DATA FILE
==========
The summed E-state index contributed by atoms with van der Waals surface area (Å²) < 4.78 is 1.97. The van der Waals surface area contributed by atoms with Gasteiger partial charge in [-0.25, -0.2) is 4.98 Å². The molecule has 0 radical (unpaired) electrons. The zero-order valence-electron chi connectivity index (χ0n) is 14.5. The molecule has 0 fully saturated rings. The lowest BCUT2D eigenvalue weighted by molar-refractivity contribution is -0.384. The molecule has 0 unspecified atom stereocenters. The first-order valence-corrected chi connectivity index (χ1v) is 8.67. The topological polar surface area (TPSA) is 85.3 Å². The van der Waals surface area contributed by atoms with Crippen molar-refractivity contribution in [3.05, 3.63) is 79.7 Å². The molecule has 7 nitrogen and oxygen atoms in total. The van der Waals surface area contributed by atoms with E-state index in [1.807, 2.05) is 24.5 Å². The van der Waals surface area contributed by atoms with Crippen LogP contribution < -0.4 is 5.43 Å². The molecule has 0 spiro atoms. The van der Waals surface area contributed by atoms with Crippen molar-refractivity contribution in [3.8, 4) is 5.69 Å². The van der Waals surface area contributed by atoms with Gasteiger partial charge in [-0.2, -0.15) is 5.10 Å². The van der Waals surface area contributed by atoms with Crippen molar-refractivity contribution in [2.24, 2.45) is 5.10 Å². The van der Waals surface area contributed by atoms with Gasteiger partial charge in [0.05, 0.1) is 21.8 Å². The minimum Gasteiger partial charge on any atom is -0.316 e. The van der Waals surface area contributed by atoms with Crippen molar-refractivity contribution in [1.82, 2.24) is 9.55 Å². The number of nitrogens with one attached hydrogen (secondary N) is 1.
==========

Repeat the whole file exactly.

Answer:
The summed E-state index contributed by atoms with van der Waals surface area (Å²) < 4.78 is 1.97. The van der Waals surface area contributed by atoms with Gasteiger partial charge in [-0.25, -0.2) is 4.98 Å². The molecule has 0 radical (unpaired) electrons. The zero-order valence-electron chi connectivity index (χ0n) is 14.5. The molecule has 0 fully saturated rings. The lowest BCUT2D eigenvalue weighted by molar-refractivity contribution is -0.384. The molecule has 0 unspecified atom stereocenters. The first-order valence-corrected chi connectivity index (χ1v) is 8.67. The topological polar surface area (TPSA) is 85.3 Å². The van der Waals surface area contributed by atoms with Crippen molar-refractivity contribution in [3.05, 3.63) is 79.7 Å². The molecule has 7 nitrogen and oxygen atoms in total. The van der Waals surface area contributed by atoms with E-state index in [1.807, 2.05) is 24.5 Å². The van der Waals surface area contributed by atoms with Crippen LogP contribution < -0.4 is 5.43 Å². The molecule has 0 spiro atoms. The van der Waals surface area contributed by atoms with Crippen molar-refractivity contribution in [3.8, 4) is 5.69 Å². The van der Waals surface area contributed by atoms with Gasteiger partial charge in [-0.2, -0.15) is 5.10 Å². The van der Waals surface area contributed by atoms with Crippen molar-refractivity contribution in [2.24, 2.45) is 5.10 Å². The van der Waals surface area contributed by atoms with Gasteiger partial charge in [0.05, 0.1) is 21.8 Å². The minimum Gasteiger partial charge on any atom is -0.316 e. The van der Waals surface area contributed by atoms with Crippen molar-refractivity contribution in [1.82, 2.24) is 9.55 Å². The number of nitrogens with one attached hydrogen (secondary N) is 1.